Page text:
Opinion: 'Diaper Don'? Trump supporters turn the tables on childish critics

The political rise and permanence of Donald Trump have forced this country to confront so many existential questions:

Can our democracy survive another Trump administration?

Can an American president really and truly be above the law?

Y: Do real men wear diapers?

We won't know the answers to the first two questions for a while yet.

opinion columnist

Robin Abcarian

But thanks to Trump's most ardent supporters, we can safely say that yes, real men wear diapers. (And astronauts, of course, who call them “maximum absorbency garments”).

Let me stipulate that I know nothing about Trump's bladder, bowels, or personal hygiene. I have never been close enough to the man to smell anything about it, nor do I expect to.

However, the “Diaper Don” meme, which began on a completely different basis, has become inevitable lately on social media and a running joke among his more puerile critics, who believe, or desperately want to believe, that Trump is incontinent. . .

Unsurprisingly, the virulently anti-Trump Lincoln Project has had fun with the rumor, publishing a fake commercial and a blog post that begins: “Are You Incontinent? Does your family hate you? Is your lawyer testifying against you? Is he facing decades in prison? So will there ever be a product for you?

This blow would seem to be designed to hit hard the vanity of a man who does not admit faults, weaknesses or physical illnesses. I mean, aside from vomiting on the Japanese Prime Minister, pooping your pants is about as undignified as it gets.

The need to appear infallible – a hallmark of dictators throughout history – is an important part of Trump's “only I can fix it” self-mythologization.

Remember his return to the White House after being treated for a severe bout of COVID-19 at Walter Reed National Military Medical Center in 2020? In her 2022 book, “Confidence Man: The Making of Donald Trump and the Breaking of America,” New York Times journalist Maggie Haberman revealed that the president told aides he wanted to rip off his shirt on the House balcony. White and reveal a Superman t-shirt. below. They dissuaded him, but not before he ordered one of his assistants to buy the costume.

I must say that there is something transgressive in the reaction among his believers to Trump's possible incontinence: they think it is funny. In fact, they seem very happy about the possibility: they have started wearing large disposable diapers over their pants at campaign rallies. They wear t-shirts and hats that say “Real Men Wear Diapers” and “Diapers Before Democrats.” Somehow, on Planet MAGA, the diaper rumor has become a challenge that must be used to own the libraries.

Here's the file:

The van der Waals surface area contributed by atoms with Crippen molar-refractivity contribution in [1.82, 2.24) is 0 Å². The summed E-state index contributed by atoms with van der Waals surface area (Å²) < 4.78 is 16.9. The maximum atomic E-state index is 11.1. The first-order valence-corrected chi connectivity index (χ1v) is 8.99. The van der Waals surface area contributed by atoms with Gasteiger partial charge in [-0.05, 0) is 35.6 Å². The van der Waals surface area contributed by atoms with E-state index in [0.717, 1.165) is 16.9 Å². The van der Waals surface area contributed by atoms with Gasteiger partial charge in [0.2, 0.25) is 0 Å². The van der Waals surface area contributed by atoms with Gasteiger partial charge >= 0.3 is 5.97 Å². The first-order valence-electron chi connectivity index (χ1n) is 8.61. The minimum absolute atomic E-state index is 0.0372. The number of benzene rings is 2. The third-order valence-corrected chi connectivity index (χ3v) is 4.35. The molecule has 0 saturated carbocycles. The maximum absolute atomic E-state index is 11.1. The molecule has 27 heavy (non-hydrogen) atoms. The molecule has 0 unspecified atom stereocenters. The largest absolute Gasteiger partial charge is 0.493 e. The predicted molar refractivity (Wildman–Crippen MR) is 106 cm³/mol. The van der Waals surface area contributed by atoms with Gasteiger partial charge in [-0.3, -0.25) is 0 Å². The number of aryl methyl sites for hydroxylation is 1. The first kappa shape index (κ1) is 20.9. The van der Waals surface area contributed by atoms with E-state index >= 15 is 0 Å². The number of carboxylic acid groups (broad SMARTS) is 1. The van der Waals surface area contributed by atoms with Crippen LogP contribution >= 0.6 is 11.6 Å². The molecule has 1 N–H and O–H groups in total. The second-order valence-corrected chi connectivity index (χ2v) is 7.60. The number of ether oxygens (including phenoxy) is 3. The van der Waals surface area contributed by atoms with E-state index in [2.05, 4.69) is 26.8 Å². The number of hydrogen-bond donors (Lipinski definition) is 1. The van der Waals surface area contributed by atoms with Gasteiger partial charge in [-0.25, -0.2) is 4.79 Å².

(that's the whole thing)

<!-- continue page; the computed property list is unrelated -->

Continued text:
“Just as his base has 'taken back' the former president's legal troubles by accepting his mugshot, they appear to be embracing Trump's rumored diaper use with shirts, hats and even adult diapers worn outside of his clothing,” wrote the author. from the “Dispatches from Trumpland” blog in April. (British press stories, of course, report that Trump fans wear “diapers.”)

At an April rally in rural Pennsylvania, a man was photographed holding a seven-foot black banner with the slogan in stark white. It was eerily reminiscent of those POW and MIA flags.

Keeping in mind Trump's legendary love of absurd opulence, some of his fans have taken the diaper issue to the extreme. Last weekend, a woman at Trump's South Jersey Shore rally was photographed holding a huge diaper made of gold lamé against her shorts.

The diaper rumor spin is reminiscent of the way Biden supporters have co-opted the phrase “Come on, Brandon” and turned it into the “Dark Brandon” meme. (That phrase was accidentally coined in 2021 by a reporter at the Talladega Superspeedway in Alabama, who incorrectly described what race fans were chanting in the background.)

This isn't the first time we've been told unpleasant anecdotes about alleged rude behavior by presidential candidates: In 2020, Minnesota Democratic Senator Amy Klobuchar was accused by anonymous staff of eating her salad with a comb. Last year, Florida Governor Ron DeSantis was caught on camera wiping his nose before touching his supporters. Florida Republican Sen. Marco Rubio was lampooned for his dry mouth when he reached for a bottle of water during his response to President Obama's State of the Union address in 2013. (Two years later, on the campaign trail, Trump would mock Rubio: “He sweats more than any young man I've ever seen in my life.”)

And of course, President Biden has had the embarrassing tendency to squeeze the shoulders of any woman within reach.

Joking aside, I wonder if it's possible that this silly campaign moment could help destigmatize adult diapers. For many people who need them, possibly including Trump, they are no laughing matter. Or it shouldn't be, anyway.


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